These amendments seek to undo the international consensus that cultural sensitivity must always yield to the duty of all states to protect universal human rights as embodied in the Vienna Declaration and Programme of Action. This deference to cultural and religious value systems is particularly problematic in the Indian context as it reinforces casteist practices and gender discrimination, not to mention discrimination on grounds of sexual orientation and gender identity. An unqualified deference to cultural and religious value systems is also antithetical to the Indian constitutional framework.

The freedom of religion clause in the constitution (Article 25) is specifically subjected to the limitations imposed by the other fundamental rights. This is because the constitution accommodates the concerns of women members of the Constituent Assembly, such as Hansa Mehta, who talked about how the freedom of religion could well become the tyranny of religion, especially over women.

Similarly the practice of untouchability is at heart a cultural practice undergirded by a religious value system. This practice was declared a constitutional crime under Article 17.[4] What the criminalisation of the practice of untouchability indicates is that the Indian Constitution is no passive supporter of culture and tradition. Rather, the Constitution prohibits cultural practices that violate fundamental rights.

When India voted for these amendments, it shows a profound lack of respect for the Constitution and its values. [5]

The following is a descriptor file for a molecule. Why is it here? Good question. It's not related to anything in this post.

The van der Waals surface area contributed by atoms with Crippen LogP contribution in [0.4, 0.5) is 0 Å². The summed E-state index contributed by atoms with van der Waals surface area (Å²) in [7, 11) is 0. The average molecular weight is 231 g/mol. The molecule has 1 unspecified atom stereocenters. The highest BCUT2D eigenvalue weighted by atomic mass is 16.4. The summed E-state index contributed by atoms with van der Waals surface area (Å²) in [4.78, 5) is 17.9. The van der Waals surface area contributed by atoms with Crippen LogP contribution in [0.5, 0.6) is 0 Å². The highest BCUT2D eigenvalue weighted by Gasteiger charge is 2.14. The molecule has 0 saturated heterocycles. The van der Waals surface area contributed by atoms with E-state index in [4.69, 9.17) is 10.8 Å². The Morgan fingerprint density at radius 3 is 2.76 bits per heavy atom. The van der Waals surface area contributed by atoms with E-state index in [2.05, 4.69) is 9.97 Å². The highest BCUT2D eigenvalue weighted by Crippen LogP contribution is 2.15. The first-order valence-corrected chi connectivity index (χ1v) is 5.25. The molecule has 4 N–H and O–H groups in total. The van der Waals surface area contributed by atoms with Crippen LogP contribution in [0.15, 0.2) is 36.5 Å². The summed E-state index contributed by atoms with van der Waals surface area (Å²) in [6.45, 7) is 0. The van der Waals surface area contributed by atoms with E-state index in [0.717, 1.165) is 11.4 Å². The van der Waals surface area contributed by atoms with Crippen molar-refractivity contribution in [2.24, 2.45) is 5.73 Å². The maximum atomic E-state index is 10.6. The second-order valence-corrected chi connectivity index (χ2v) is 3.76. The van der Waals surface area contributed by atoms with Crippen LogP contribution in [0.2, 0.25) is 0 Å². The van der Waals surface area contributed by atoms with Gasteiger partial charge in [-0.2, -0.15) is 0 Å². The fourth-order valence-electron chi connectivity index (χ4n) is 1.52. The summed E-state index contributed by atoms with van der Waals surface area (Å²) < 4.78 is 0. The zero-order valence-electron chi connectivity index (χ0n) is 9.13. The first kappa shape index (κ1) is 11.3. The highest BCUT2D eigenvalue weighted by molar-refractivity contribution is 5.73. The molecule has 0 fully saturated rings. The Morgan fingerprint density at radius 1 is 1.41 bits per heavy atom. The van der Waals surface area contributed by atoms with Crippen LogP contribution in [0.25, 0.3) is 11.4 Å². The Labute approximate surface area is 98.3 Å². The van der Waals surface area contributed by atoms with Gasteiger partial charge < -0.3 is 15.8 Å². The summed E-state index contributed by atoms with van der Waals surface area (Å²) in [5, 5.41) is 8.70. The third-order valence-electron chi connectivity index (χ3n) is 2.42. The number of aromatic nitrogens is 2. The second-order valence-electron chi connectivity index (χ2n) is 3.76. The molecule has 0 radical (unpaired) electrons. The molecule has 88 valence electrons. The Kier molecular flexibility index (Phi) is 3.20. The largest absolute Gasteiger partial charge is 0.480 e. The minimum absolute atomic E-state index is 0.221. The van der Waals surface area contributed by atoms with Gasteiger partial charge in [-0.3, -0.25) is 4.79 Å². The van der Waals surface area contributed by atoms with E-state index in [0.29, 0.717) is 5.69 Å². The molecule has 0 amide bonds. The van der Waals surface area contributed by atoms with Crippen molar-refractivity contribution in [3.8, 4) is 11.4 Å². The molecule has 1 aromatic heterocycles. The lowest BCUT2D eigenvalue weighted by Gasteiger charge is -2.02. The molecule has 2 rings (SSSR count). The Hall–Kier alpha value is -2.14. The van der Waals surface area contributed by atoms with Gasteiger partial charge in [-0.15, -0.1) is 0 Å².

The Indian abstention did scant justice to the way the conversation on LGBT rights had evolved domestically. From being a fringe issue, it had become a matter of widespread concern as reflected in social movement positions, media coverage as well as the fact that major political parties were supportive of LGBT rights including the largest opposition party the Congress. This emerging base of solid support however did not embolden the government to play a leadership role and India preferred to be non committal in its vote.

From another perspective, India’s abstention could be seen as at least not as regressive as the previous position. In 2015, India under the current Modi administration, joined Russia, Pakistan, Saudi Arabia, China and Iran to vote against the extension of same-sex partner benefits to employees of the United Nations.  If that vote is taken as the benchmark, India has moved from a ‘no’ to an ‘abstention’.

The fact that India abstained instead of voting no in 2016, can be attributed to the fear of negative media coverage which would tarnish the governments international image. The overall position of the Indian government evolved from a no vote in 2015 to an abstention in 2016 because of the fear of negative publicity of the no vote in 2015 and the desire of the current Indian administration to avoid the same. It is also an indirect tribute to the strength of the national level campaign to decriminalise LGBT lives mounted vigorously by LGBT groups along with media, civil society and academia.


[2]Suresh Kumar Koushal v. Naz Foundation, (2014) I SCC 1.


[4]17. Abolition of Untouchability.—“Untouchability’’ is abolished and its practice in any form is forbidden. The enforcement of any disability arising out of “Untouchability’’ shall be an offence punishable in accordance with law.